My face designs and inspirations become the basis for my painted costume T-shirts, such as this one of George Catlin portraits of Plains Indians.
Going through old fotos as I put the book together I was surprised to see that I started painting culturally inspired designs such as this Chinese Opera face on regular people as soon as I first saw them, back in LA in 1983.
The same day in 1983 that Jenn painted me as abstract art to promote our new RE:FACE company, I painted her in this classic Chinese Opera image, which we still use on our promo.
The "Monkey King" from the Chinese Opera, one of many cultural designs that I find work especially well on adults.
Another inspirational Chinese Opera design, the "shattered face", remarkable for the asymmetry and the swirling motion that makes the face seem in flux.
Painted very quickly at a theater festival in Mexico, 2001, an example of how a simple, gestural approach to imagery can be effective.
"The Eagle in Human Form" - Designed and painted for the book, to illustrate a NWC transformation mask concept, that the mask can portray a mythological character both in its "human form."
..and the mask can transform to depict the mythological character in its "celestial form."
At the Bronx Zoo in 1999 over several weeks I painted variations on this design and took photos, looking to create an iconic image that would exemplify our approach to event facepainting: bold, colorful mask-like faces that look good from a distance - it became our logo.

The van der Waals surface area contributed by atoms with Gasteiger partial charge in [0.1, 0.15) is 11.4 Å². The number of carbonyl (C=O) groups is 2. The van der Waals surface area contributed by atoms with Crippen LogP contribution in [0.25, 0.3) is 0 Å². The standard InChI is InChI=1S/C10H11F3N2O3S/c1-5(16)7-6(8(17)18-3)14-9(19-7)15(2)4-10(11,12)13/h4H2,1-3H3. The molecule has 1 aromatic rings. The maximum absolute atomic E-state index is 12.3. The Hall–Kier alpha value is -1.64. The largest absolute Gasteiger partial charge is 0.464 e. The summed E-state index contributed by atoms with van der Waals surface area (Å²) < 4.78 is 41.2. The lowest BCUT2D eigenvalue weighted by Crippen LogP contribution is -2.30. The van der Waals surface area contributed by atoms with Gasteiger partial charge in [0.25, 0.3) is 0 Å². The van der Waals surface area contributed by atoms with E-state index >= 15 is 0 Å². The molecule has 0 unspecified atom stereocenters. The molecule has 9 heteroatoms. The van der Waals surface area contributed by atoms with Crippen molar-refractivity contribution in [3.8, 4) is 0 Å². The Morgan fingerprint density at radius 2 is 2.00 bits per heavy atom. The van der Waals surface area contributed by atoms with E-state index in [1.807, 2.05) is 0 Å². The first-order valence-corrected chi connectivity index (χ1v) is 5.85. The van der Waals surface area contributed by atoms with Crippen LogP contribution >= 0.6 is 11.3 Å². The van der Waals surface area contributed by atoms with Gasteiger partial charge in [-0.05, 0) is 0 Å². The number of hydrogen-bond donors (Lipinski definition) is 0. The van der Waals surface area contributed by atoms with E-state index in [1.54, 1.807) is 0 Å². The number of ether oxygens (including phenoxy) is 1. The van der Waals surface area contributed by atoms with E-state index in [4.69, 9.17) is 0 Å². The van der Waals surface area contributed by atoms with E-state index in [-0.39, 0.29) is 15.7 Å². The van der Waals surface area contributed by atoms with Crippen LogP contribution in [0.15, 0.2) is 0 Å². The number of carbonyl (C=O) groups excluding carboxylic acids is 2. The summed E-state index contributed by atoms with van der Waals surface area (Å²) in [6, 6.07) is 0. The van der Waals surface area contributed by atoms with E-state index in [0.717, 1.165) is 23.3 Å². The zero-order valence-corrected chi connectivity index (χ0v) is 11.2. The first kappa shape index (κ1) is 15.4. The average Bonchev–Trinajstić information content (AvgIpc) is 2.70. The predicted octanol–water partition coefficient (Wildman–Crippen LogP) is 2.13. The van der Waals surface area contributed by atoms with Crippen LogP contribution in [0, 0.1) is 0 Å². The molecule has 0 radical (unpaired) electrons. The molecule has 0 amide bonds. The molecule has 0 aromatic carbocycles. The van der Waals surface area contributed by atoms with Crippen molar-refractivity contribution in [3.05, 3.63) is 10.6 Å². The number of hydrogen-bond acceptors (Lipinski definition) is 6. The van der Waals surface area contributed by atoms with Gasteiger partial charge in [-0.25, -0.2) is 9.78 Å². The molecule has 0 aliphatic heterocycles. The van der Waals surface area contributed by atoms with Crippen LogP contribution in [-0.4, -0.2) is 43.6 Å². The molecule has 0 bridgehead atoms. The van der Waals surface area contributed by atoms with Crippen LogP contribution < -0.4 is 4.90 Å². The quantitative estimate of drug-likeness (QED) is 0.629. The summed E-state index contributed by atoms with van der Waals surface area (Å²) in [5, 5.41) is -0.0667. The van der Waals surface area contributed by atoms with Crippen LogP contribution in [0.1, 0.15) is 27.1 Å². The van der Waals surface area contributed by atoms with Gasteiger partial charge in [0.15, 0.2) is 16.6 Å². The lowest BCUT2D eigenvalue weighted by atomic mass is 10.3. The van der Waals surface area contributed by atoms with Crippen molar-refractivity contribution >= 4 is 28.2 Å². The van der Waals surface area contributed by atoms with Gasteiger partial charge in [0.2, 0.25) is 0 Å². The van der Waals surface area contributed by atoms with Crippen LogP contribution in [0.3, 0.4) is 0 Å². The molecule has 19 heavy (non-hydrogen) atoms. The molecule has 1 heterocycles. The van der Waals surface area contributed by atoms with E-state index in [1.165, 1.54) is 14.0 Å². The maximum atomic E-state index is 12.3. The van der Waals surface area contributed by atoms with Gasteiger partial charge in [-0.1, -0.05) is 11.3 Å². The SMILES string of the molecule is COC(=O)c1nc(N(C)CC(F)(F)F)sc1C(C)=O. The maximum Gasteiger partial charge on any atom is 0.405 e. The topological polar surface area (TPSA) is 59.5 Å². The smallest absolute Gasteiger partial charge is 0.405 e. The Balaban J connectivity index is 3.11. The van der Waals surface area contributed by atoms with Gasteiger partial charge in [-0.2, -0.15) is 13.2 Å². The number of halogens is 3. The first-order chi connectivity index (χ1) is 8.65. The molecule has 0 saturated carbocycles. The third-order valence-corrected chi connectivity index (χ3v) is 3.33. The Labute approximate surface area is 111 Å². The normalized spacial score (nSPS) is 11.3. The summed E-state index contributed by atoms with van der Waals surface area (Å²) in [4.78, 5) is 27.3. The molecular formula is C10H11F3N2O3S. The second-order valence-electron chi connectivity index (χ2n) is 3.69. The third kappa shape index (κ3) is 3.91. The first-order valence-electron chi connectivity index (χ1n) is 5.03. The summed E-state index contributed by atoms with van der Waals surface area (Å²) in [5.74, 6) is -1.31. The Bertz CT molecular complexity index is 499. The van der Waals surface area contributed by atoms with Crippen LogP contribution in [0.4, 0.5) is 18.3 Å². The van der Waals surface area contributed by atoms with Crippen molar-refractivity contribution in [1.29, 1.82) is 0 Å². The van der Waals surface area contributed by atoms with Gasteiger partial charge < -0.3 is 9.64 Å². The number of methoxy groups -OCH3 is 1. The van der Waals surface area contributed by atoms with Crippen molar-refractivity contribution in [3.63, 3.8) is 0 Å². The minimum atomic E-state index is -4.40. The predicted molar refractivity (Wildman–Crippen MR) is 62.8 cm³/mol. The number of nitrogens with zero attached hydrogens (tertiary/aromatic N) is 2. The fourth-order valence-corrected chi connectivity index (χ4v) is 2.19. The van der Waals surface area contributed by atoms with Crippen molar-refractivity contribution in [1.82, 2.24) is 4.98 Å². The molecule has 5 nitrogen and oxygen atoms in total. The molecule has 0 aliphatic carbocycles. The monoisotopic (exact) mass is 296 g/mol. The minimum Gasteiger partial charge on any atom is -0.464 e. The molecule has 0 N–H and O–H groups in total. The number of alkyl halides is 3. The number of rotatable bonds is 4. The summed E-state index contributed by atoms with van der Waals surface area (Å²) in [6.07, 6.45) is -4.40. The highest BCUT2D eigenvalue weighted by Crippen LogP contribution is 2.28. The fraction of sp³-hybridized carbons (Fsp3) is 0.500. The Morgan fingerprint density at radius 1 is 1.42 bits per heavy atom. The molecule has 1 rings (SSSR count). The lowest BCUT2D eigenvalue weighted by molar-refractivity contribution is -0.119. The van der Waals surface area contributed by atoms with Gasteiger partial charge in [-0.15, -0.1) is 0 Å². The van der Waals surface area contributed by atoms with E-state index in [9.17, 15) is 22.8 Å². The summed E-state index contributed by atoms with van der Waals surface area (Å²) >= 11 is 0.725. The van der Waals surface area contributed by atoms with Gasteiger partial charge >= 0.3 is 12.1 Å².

I painted my face for the book in a traditional Kabuki sinew design, and took photos with various facial expressions to show how it functions as an actor's makeup.
This was my best attempt at the "demon dweller glare" of the legendary Kabuki actors, but it wasn't good enough and didn't make it into the book.
For several years in the 80s I painted at Unique Clothing in Greenwich Village. From around Halloween 1989.
Painted for the book, to illustrate the "Two Lizards" story that has become a centerpiece of my performance program on mask concepts and traditions.
Painted for the book, duplicating, as best I could, a Maori facial tattoo design in a book from the 1890s.
When I was doing a facepainting workshop for fun with the neighborhood kid's, my daughter Chloe added a baby penguin like this to the penguin face I'd shown her, and it has continued to inspire playful face ideas.
A kid at a regular event, painted in a face design from Papua New Guinea on the other side of the world.
A man in a face design from Papua New Guinea, painted in Manhattan at the Kite Festival. This is my favorite event photo because of the juxtaposition of the traditional and the modern.
I silkscreen printed my own business cards for RE:FACE when I moved from LA back to NY, using the Chinese Opera design I had painted on my partner Jenn's face.
A typical example of how, while working in the entertainment industry in NY in the 80s, I tried to do more elaborate work at parties than the little cheek designs and eye glitter client's were used to.
A girl at an event, painted in a version of the traditional style of the Surma people, as depicted on my banner backdrop.
I took three practice attempts at this face before doing the photo shoot for the book of this design from the Kerala region of India.
"The Tiger Gets Loose" As the book was nearing completion I was starting to work in a looser style of painting animal faces, breaking the animal up into component imagery, and used these explorations as the basis for a chapter on how my own design process works.
My son, in 12 variations of traditional patterns, exemplifying how the fundamental tribal approach using geometric forms to break up the human face and baffle identity.
One of the last faces I painted for the book, to illustrate how I use a face to tell a story in performance.